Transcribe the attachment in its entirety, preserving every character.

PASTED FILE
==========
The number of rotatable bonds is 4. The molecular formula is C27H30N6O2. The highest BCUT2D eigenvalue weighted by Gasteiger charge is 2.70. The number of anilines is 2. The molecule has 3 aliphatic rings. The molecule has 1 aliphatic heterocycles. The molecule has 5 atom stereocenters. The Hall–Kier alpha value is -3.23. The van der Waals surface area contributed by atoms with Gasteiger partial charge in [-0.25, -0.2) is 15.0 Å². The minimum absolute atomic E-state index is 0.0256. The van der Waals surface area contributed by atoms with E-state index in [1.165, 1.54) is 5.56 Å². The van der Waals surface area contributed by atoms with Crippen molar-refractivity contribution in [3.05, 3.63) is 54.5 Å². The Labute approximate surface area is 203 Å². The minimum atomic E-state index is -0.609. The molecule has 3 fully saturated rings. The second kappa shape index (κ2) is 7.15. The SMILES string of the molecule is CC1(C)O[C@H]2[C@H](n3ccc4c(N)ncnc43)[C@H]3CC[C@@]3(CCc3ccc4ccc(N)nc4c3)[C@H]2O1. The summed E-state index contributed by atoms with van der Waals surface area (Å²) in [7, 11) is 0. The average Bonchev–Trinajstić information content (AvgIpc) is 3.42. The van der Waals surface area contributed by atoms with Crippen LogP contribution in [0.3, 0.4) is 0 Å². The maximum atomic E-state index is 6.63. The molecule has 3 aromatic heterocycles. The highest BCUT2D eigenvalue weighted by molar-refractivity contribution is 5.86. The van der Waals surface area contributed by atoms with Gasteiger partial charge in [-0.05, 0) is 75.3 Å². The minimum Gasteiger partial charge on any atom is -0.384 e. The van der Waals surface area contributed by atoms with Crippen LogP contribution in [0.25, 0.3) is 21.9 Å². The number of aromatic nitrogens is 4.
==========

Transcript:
The number of rotatable bonds is 4. The molecular formula is C27H30N6O2. The highest BCUT2D eigenvalue weighted by Gasteiger charge is 2.70. The number of anilines is 2. The molecule has 3 aliphatic rings. The molecule has 1 aliphatic heterocycles. The molecule has 5 atom stereocenters. The Hall–Kier alpha value is -3.23. The van der Waals surface area contributed by atoms with Gasteiger partial charge in [-0.25, -0.2) is 15.0 Å². The minimum absolute atomic E-state index is 0.0256. The van der Waals surface area contributed by atoms with E-state index in [1.165, 1.54) is 5.56 Å². The van der Waals surface area contributed by atoms with Crippen molar-refractivity contribution in [3.05, 3.63) is 54.5 Å². The Labute approximate surface area is 203 Å². The minimum atomic E-state index is -0.609. The molecule has 3 fully saturated rings. The second kappa shape index (κ2) is 7.15. The SMILES string of the molecule is CC1(C)O[C@H]2[C@H](n3ccc4c(N)ncnc43)[C@H]3CC[C@@]3(CCc3ccc4ccc(N)nc4c3)[C@H]2O1. The summed E-state index contributed by atoms with van der Waals surface area (Å²) in [7, 11) is 0. The average Bonchev–Trinajstić information content (AvgIpc) is 3.42. The van der Waals surface area contributed by atoms with Crippen LogP contribution in [0.3, 0.4) is 0 Å². The maximum atomic E-state index is 6.63. The molecule has 3 aromatic heterocycles. The highest BCUT2D eigenvalue weighted by molar-refractivity contribution is 5.86. The van der Waals surface area contributed by atoms with Gasteiger partial charge in [-0.05, 0) is 75.3 Å². The minimum Gasteiger partial charge on any atom is -0.384 e. The van der Waals surface area contributed by atoms with Crippen LogP contribution in [0.25, 0.3) is 21.9 Å². The number of aromatic nitrogens is 4.